Friday, December 28, 2007

The Truth Behind Costco Cash-For-Gadgets Program [Costco]

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I learned about Costco's money-for-gadgets recycling program
, I
got excited. I calculated estimates for some old gadgets lying
around my apartment, and I started looking forward to the $122
bonus that would surely come my way in time for the holidays.
Nearly two months later, the estimate has been revised to $50, and
I'm still waiting for the gift card. I can safely report that the
truth was not nearly as good as the promise. Here's what I've been
through so far:

• On October 29, I filled out forms to recycle a Treo 650,
an Xbox and a PSP. Costco promised free shipping, and said that
between the three gadgets I could expect $155 ($72, $33 and $50,

• Later that day I received my first bit of bad news: I
wouldn't be getting prepaid boxes like I assumed. Instead, I was
e-mailed shipping labels to print out and told that I would need to
box and package the gadgets myself.

• By November 6, I rounded up boxes for the Treo and PSP.
(I decided to skip out on sending the Xbox.) I had to drop off the
packages at the closest UPS store. This was also something I did
not expect to do, but when I called UPS for a pickup of the prepaid
packages, they told me it would cost an additional $10 for each
package, a cost I wasn't about to pay.

• I sat and waited. And sat. And waited. A full month
passed before I received any response.

• Finally, on December 5, I got an e-mail with the
inspection results for the Treo. To my surprise, Costco and I
didn't see eye to eye on its condition. Claiming display and case
defects, they gave me bitchslap of a revised quote: $0. I did a
little poking around and found that this wasn't just insulting, it
was wrong: using their online calculator with their condition
judgment, I still should've been handed $18.

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• Two days after that, my PSP quote came. Only it was for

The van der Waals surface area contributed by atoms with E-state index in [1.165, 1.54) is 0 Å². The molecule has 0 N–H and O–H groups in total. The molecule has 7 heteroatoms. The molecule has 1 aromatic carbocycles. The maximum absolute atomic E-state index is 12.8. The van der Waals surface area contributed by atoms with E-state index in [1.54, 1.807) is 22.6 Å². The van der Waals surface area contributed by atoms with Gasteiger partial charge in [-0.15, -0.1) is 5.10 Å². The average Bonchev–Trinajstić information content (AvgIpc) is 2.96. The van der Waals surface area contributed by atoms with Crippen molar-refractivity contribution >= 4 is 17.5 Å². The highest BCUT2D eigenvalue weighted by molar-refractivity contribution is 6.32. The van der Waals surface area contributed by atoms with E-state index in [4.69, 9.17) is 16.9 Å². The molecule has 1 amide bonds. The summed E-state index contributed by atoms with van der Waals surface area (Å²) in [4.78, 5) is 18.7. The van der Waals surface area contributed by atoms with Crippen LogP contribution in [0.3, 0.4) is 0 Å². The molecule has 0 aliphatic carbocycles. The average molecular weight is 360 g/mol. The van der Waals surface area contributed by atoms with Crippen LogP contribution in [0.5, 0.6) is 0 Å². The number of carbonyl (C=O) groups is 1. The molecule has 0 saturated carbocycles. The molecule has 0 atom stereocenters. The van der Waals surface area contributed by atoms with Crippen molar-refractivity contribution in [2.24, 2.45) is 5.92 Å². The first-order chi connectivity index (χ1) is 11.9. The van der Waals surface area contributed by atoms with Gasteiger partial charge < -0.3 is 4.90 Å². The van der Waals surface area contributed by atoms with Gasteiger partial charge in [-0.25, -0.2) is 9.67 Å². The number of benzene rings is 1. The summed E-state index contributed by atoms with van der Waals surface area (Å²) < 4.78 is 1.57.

an Xbox. And the value was reduced to $29. Apparently I used the
nearly identical but wrong shipping label. Is this my fault,
though? How can these inspectors know the value of products right
down to the penny if they can't even tell the difference between a
bulky console from Microsoft and a slim portable from Sony?

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• Naturally I called Costco to figure out these two
significant problems. After two days of phone tag, they confirmed
that I had in fact sent in a PSP, and it was worth the full value
of $50. However, the Treo really was more thrashed than the online
estimate tool could even calculate, and it was still worth nothing.
The representative gave me the option of returning it, but I would
have to pay them $10! The other choice was that they would recycle
it for "free". I decided to cut my losses and sent the old girl to
Treo heaven.

• When the final estimation was calculated, Costco said I
would receive a $50 gift card in the mail. After 2 ½ weeks, I'm
still waiting. Ho ho ho.

The moral of the story is simple: gadget recycling is a useful
and beneficial service at a time when most electronics end up in
landfills—EPA estimates put discarded cell phones at 130
million every year—but don't go into the Costco program
expecting a large cash reward or a painless experience. I will
allow that my Treo was in worse condition than I reported, and that
was a mistake. Try to be completely honest in the evaluation. I
can't fault Costco for wanting to knock off dinero from my original
trumped-up estimate.

If you are looking for riches in exchange for your gear, your
best bet is still probably eBay, and if you just want to keep your
stuff from the garbage, there are plenty of charities that will
gladly accept phones. If you want a bit of cash, you might try
Costco, but that's not the same as saying that I recommend it, cuz
I don't. ["">Costco,
Mobile Recycling


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